Propping Up the Junta
The protests outside the French embassy in Washington and consulates in five other cities on Wednesday were to coincide with a shareholders meeting in Paris of French energy giant Total, which has vast investments in Myanmar’s gas industry.
The European Union had imposed investment sanctions against Myanmar in October last year but activist groups claimed the oil and gas industry was exempted from the ban following pressure from the French government allegedly to protect Total.
“The French government should practice what it preaches on democracy and human rights. By protecting Total, it is shielding the Burmese military dictatorship as it commits human rights violations, said US Campaign for Burma (USCB) co-founder Aung Din.
Burma is the old name of Myanmar, where democracy icon Aung San Suu Kyi is under house arrest.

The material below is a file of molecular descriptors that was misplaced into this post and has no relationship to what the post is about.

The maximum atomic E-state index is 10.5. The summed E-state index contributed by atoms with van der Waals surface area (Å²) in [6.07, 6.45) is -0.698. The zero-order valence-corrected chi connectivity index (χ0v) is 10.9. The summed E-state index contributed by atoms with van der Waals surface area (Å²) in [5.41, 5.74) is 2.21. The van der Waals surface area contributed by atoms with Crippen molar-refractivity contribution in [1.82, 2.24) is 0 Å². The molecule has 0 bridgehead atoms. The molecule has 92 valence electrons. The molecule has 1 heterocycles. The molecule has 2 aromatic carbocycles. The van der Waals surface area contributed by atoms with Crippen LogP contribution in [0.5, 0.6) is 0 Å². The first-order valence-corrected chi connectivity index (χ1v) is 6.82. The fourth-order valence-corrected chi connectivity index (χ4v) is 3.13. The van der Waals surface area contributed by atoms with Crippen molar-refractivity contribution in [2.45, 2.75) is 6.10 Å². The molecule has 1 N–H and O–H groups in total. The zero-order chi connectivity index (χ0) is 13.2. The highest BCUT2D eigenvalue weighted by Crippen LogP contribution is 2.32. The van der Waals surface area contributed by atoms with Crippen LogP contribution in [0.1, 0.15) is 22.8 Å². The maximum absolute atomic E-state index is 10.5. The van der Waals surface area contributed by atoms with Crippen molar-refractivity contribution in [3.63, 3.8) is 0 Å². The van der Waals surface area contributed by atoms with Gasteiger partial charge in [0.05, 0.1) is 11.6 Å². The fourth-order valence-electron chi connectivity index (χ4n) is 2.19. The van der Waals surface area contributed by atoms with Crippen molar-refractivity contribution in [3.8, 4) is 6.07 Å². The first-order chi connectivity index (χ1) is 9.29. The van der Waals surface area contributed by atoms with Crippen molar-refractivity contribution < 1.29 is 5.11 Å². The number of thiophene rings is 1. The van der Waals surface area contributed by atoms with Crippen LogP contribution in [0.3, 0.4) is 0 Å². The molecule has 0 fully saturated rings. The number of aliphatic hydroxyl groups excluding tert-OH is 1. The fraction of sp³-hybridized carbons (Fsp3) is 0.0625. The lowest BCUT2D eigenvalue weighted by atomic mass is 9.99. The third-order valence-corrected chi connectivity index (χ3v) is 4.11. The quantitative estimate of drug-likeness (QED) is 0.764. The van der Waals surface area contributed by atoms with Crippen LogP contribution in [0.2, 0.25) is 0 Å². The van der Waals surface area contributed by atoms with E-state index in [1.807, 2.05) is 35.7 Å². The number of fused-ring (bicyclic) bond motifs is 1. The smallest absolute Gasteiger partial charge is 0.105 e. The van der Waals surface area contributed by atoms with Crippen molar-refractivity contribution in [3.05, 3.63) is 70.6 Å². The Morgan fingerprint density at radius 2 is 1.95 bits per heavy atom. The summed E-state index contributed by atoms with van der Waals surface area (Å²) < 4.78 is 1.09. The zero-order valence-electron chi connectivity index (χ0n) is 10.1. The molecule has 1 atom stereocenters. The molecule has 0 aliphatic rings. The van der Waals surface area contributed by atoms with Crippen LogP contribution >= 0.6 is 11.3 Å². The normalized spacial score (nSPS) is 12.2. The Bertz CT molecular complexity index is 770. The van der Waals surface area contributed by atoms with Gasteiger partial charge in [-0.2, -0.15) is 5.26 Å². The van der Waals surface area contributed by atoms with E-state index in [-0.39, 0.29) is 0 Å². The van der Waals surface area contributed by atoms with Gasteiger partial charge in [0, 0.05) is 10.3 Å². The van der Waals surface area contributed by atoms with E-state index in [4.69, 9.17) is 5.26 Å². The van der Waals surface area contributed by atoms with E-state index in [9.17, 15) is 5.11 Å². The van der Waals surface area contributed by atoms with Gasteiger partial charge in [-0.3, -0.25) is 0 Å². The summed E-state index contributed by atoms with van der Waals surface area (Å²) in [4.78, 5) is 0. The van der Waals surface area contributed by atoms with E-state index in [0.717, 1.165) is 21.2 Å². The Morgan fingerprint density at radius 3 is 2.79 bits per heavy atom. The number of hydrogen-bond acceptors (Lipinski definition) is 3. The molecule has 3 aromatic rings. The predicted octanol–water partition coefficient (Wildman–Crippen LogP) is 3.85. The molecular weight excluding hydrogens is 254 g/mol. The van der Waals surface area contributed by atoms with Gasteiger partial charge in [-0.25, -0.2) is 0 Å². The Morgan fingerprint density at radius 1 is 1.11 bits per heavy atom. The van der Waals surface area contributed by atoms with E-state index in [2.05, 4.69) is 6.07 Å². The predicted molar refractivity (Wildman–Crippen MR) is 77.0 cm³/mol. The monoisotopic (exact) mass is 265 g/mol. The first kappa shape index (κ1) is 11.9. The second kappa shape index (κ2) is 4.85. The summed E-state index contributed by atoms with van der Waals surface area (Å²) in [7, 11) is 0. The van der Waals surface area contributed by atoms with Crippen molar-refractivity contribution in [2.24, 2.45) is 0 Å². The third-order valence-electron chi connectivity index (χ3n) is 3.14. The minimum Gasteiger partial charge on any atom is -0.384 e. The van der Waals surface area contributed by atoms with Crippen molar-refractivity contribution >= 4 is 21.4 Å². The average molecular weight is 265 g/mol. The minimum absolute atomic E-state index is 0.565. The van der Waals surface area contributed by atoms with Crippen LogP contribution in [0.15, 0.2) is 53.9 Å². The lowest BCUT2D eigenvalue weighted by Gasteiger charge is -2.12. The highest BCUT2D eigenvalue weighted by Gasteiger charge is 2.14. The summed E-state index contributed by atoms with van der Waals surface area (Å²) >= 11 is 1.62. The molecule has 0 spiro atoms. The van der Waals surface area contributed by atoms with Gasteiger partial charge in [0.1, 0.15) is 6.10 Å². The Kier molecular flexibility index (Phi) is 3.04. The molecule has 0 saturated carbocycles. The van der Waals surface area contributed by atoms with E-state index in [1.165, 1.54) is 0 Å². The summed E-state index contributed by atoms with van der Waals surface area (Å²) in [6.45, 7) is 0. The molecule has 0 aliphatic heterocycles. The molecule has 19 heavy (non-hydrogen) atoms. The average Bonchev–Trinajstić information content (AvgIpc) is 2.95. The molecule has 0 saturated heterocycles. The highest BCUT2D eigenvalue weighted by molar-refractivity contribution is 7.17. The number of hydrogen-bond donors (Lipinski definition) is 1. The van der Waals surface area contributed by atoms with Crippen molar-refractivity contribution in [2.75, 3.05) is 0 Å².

Fifteen protesters carried placards and shouted slogans “No more Burmese blood for gas” and “Where’s your support for Aung San Suu Kyi?” in front of the embassy in Washington.
“France has repeatedly fought, diluted, and otherwise tried in every possible way to undermine support for human rights in Burma solely to protect the interests of Total Oil’s operations in the country,” said Aung Din, a former political prisoner and co-founder of US Campaign for Burma. “It is time for France to change its Burma policy, which is nothing short of blood for gas.”
Total Oil is Europe’s biggest corporate investor in Burma. The company signed a 30-year US $1 billion contract in 1992 to buy natural gas from Burma’s state-owned Myanmar Oil and Gas Enterprise. Critics of the deal claim entire villages have been relocated to make way for a pipeline from the gas fields and that villagers are also being forced to work on the project.